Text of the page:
Northern Wilds Magazine

Bolder at Boulder Lake

As we drive closer, my 5-year old daughter Grace says, “I’m faster without my poles.” My 8-year old son Sam says he’s going to try to use skate technique instead of just diagonal stride. There must be something in the air at the Boulder Lake Cross Country Ski Trails just north of Duluth. The kids turn into Nordic Evel Knievels.

It’s the perfect playground for kids to push their limits. The trails are wide and well-groomed; hard enough for adults but easy enough for children. The uphills are nice rollers, just big enough to get you to downshift. The kids are upright and smiling at the bottom of the gentle downhills, not crying after taking a snow sample with their faces. These mild grades were my favorite spot for pulling my kids in a pulk and they’re just as good now that the kids cruise on their own.

Sam said, “It’s almost like summer!” as he stripped off his hat, jacket, and gloves. I pointed out the tracks of mice, deer, and rabbits. Soon, the kids were pointing them out to me in the bright afternoon sun. I asked Grace the name of the tree that has paper for bark. “Birch!” she shouts. Son of a gun, they’re paying attention.

The Boulder Lake Management Area was created in 1991 as a partnership between Minnesota Power, the Minnesota DNR and the St. Louis County Land Department. I can’t think of a much better example of beneficial cooperation between a corporation and government agencies. Boulder Lake is part of a series of Minnesota Power reservoirs that generate hydroelectric power. I get all tingly when I think about Minnesota Power since they groom their 21 kilometers of trails and invite us to come ski…for free. I officially declare this a good deal.

The westernmost of three trailheads gives access to the Otter Run trail, which is a classic-only track that’s very flat and perfect for beginners. The easternmost access is to a series of trails called Blue Ox, Nine Pine, and Lonesome Grouse. They are groomed for both classic and skating. With kids, I recommend parking in the middle lot. Rolling Pin, Ridge Runner, and Timber Cruiser are classic-only trails that begin here and have the biggest hills of the system for grown-ups or more advanced kids. Ridge Runner is a fantastic example of a glacial esker. It’s a unique stretch of trail on a high meandering spine left behind by the ice age.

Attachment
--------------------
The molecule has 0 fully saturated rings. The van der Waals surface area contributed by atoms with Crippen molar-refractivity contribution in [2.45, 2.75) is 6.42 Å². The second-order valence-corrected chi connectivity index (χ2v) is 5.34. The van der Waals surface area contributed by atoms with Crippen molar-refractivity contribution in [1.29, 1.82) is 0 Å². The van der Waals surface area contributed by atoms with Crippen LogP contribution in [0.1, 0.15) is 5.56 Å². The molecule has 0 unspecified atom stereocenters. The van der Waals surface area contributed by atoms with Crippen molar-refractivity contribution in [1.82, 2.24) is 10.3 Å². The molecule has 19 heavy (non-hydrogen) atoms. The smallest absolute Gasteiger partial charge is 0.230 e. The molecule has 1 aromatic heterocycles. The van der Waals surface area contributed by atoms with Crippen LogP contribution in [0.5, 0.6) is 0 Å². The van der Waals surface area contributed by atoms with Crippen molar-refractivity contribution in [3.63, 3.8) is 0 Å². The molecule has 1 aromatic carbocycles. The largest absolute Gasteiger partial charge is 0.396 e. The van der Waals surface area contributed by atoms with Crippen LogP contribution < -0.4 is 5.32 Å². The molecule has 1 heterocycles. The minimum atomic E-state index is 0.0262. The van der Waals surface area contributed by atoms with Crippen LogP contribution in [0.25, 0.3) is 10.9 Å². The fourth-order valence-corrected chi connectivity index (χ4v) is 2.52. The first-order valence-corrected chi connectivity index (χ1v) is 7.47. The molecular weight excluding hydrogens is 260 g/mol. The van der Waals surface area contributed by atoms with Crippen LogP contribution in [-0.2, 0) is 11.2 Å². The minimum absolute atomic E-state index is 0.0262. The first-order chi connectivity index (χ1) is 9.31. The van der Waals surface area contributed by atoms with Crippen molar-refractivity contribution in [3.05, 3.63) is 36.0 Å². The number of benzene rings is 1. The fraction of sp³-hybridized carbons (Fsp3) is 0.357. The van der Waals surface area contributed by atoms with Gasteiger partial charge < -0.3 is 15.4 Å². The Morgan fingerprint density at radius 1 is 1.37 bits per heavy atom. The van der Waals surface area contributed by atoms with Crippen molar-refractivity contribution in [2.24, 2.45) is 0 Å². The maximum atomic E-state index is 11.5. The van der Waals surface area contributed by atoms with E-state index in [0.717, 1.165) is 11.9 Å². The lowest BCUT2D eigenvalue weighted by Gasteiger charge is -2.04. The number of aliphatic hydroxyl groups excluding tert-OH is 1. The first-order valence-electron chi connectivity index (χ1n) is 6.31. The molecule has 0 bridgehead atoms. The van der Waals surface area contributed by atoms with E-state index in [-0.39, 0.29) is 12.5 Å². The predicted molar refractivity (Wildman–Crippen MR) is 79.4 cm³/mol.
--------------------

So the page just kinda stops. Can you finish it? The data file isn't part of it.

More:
With younger kids, leave the middle lot for Wolfski’s Ski Den, the perfect base camp for little ones. Wolfski the cartoon wolf, welcomes you to a warm cabin, open from dawn to dusk, where there is hot chocolate and hot apple cider. Ski across the frozen bay of Boulder Lake right in front of the cabin and connect with the Bear Paw loop. This 3k loop starting at the Ski Den is just right. I’d tell Grace there was another downhill ahead, she’d smile, “Oh yeah” and she’d keep on tucking down the slopes. Sam took his first skating strides and gave me glimpses of how he’s going to kick my butt someday.

I ended the day talking to a skiing family of six. They just moved to Duluth from New Zealand and were ecstatic about all the wintertime fun to be had. Basking in the sun with a cup of hot cider in my hand, we watched our kids frolicking in the sun outside the Ski Den. Grace had skied the farthest I’d ever seen and now she was sliding headfirst down a snow bank claiming to be a penguin. Sam was turning his skis into a sled by sitting on the tails while keeping his feet in the bindings. They’re bolder at Boulder Lake.

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